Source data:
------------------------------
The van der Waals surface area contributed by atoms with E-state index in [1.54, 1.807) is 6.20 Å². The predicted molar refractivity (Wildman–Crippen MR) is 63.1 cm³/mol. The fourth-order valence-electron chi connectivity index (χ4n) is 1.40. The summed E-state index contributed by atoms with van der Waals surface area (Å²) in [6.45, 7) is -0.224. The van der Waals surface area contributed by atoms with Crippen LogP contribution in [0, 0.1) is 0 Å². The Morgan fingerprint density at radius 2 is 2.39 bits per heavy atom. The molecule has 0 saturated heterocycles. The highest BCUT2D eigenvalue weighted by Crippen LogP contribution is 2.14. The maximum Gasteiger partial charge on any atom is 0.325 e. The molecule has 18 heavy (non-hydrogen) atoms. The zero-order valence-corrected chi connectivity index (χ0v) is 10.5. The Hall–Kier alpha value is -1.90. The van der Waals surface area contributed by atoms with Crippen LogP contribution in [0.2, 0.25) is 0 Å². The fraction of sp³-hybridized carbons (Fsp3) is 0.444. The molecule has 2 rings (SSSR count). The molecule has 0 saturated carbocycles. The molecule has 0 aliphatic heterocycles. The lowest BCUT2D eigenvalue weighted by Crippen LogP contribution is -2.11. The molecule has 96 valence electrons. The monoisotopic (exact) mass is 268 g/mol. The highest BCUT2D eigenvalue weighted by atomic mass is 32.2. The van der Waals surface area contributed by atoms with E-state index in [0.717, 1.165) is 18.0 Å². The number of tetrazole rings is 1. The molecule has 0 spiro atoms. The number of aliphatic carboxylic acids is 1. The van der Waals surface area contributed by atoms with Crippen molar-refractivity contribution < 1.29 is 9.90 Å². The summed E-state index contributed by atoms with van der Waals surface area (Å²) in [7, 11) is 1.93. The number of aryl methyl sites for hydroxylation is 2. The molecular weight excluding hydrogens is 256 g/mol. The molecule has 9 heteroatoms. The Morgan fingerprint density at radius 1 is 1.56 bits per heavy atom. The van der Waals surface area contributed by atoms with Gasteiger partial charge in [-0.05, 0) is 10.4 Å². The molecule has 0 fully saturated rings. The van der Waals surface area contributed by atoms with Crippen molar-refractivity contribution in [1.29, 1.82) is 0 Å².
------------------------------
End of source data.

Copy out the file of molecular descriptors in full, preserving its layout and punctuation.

The van der Waals surface area contributed by atoms with E-state index in [1.54, 1.807) is 6.20 Å². The predicted molar refractivity (Wildman–Crippen MR) is 63.1 cm³/mol. The fourth-order valence-electron chi connectivity index (χ4n) is 1.40. The summed E-state index contributed by atoms with van der Waals surface area (Å²) in [6.45, 7) is -0.224. The van der Waals surface area contributed by atoms with Crippen LogP contribution in [0, 0.1) is 0 Å². The Morgan fingerprint density at radius 2 is 2.39 bits per heavy atom. The molecule has 0 saturated heterocycles. The highest BCUT2D eigenvalue weighted by Crippen LogP contribution is 2.14. The maximum Gasteiger partial charge on any atom is 0.325 e. The molecule has 18 heavy (non-hydrogen) atoms. The zero-order valence-corrected chi connectivity index (χ0v) is 10.5. The Hall–Kier alpha value is -1.90. The van der Waals surface area contributed by atoms with Crippen LogP contribution in [0.2, 0.25) is 0 Å². The fraction of sp³-hybridized carbons (Fsp3) is 0.444. The molecule has 2 rings (SSSR count). The molecule has 0 saturated carbocycles. The molecule has 0 aliphatic heterocycles. The lowest BCUT2D eigenvalue weighted by Crippen LogP contribution is -2.11. The molecule has 96 valence electrons. The monoisotopic (exact) mass is 268 g/mol. The highest BCUT2D eigenvalue weighted by atomic mass is 32.2. The van der Waals surface area contributed by atoms with E-state index in [0.717, 1.165) is 18.0 Å². The number of tetrazole rings is 1. The molecule has 0 spiro atoms. The number of aliphatic carboxylic acids is 1. The van der Waals surface area contributed by atoms with Crippen molar-refractivity contribution < 1.29 is 9.90 Å². The summed E-state index contributed by atoms with van der Waals surface area (Å²) in [7, 11) is 1.93. The number of aryl methyl sites for hydroxylation is 2. The molecular weight excluding hydrogens is 256 g/mol. The molecule has 9 heteroatoms. The Morgan fingerprint density at radius 1 is 1.56 bits per heavy atom. The van der Waals surface area contributed by atoms with Gasteiger partial charge in [-0.05, 0) is 10.4 Å². The molecule has 0 fully saturated rings. The van der Waals surface area contributed by atoms with Crippen molar-refractivity contribution in [1.29, 1.82) is 0 Å².